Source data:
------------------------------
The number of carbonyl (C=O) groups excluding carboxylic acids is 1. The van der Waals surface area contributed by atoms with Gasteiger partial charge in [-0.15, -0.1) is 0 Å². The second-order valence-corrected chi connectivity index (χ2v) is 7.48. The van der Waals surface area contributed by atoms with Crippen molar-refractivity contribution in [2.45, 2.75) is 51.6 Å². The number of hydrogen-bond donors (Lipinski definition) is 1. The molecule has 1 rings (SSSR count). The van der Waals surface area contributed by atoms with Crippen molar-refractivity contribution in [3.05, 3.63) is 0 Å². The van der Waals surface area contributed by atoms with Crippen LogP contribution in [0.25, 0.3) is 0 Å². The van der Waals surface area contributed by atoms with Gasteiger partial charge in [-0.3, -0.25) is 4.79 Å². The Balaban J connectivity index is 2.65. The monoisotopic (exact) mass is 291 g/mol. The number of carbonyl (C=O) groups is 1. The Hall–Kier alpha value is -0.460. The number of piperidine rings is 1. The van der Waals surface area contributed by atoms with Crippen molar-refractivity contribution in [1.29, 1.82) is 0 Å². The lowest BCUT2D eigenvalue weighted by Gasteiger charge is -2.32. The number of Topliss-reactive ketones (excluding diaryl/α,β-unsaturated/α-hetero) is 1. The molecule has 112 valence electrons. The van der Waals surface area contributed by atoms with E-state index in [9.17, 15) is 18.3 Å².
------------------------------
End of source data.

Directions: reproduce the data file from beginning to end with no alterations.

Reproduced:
The number of carbonyl (C=O) groups excluding carboxylic acids is 1. The van der Waals surface area contributed by atoms with Gasteiger partial charge in [-0.15, -0.1) is 0 Å². The second-order valence-corrected chi connectivity index (χ2v) is 7.48. The van der Waals surface area contributed by atoms with Crippen molar-refractivity contribution in [2.45, 2.75) is 51.6 Å². The number of hydrogen-bond donors (Lipinski definition) is 1. The molecule has 1 rings (SSSR count). The van der Waals surface area contributed by atoms with Crippen molar-refractivity contribution in [3.05, 3.63) is 0 Å². The van der Waals surface area contributed by atoms with Crippen LogP contribution in [0.25, 0.3) is 0 Å². The van der Waals surface area contributed by atoms with Gasteiger partial charge in [-0.3, -0.25) is 4.79 Å². The Balaban J connectivity index is 2.65. The monoisotopic (exact) mass is 291 g/mol. The number of carbonyl (C=O) groups is 1. The Hall–Kier alpha value is -0.460. The number of piperidine rings is 1. The van der Waals surface area contributed by atoms with Crippen molar-refractivity contribution in [1.29, 1.82) is 0 Å². The lowest BCUT2D eigenvalue weighted by Gasteiger charge is -2.32. The number of Topliss-reactive ketones (excluding diaryl/α,β-unsaturated/α-hetero) is 1. The molecule has 112 valence electrons. The van der Waals surface area contributed by atoms with E-state index in [9.17, 15) is 18.3 Å².